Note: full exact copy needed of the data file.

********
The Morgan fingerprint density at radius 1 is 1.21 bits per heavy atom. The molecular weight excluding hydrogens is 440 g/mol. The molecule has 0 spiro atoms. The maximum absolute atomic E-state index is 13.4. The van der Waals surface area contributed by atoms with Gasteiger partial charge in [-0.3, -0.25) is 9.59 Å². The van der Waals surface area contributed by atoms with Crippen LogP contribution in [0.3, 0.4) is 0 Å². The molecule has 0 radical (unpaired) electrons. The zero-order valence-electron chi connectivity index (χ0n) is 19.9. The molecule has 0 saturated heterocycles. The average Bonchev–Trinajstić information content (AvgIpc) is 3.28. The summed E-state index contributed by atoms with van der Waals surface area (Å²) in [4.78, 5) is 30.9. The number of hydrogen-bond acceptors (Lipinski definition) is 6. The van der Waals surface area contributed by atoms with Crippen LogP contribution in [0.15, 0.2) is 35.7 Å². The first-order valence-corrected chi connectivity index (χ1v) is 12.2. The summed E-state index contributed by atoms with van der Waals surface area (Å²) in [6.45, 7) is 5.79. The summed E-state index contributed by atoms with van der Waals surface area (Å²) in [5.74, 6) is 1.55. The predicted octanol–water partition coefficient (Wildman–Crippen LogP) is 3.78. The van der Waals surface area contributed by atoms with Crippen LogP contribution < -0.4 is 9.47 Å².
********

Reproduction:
The Morgan fingerprint density at radius 1 is 1.21 bits per heavy atom. The molecular weight excluding hydrogens is 440 g/mol. The molecule has 0 spiro atoms. The maximum absolute atomic E-state index is 13.4. The van der Waals surface area contributed by atoms with Gasteiger partial charge in [-0.3, -0.25) is 9.59 Å². The van der Waals surface area contributed by atoms with Crippen LogP contribution in [0.3, 0.4) is 0 Å². The molecule has 0 radical (unpaired) electrons. The zero-order valence-electron chi connectivity index (χ0n) is 19.9. The molecule has 0 saturated heterocycles. The average Bonchev–Trinajstić information content (AvgIpc) is 3.28. The summed E-state index contributed by atoms with van der Waals surface area (Å²) in [4.78, 5) is 30.9. The number of hydrogen-bond acceptors (Lipinski definition) is 6. The van der Waals surface area contributed by atoms with Crippen LogP contribution in [0.15, 0.2) is 35.7 Å². The first-order valence-corrected chi connectivity index (χ1v) is 12.2. The summed E-state index contributed by atoms with van der Waals surface area (Å²) in [6.45, 7) is 5.79. The summed E-state index contributed by atoms with van der Waals surface area (Å²) in [5.74, 6) is 1.55. The predicted octanol–water partition coefficient (Wildman–Crippen LogP) is 3.78. The van der Waals surface area contributed by atoms with Crippen LogP contribution < -0.4 is 9.47 Å².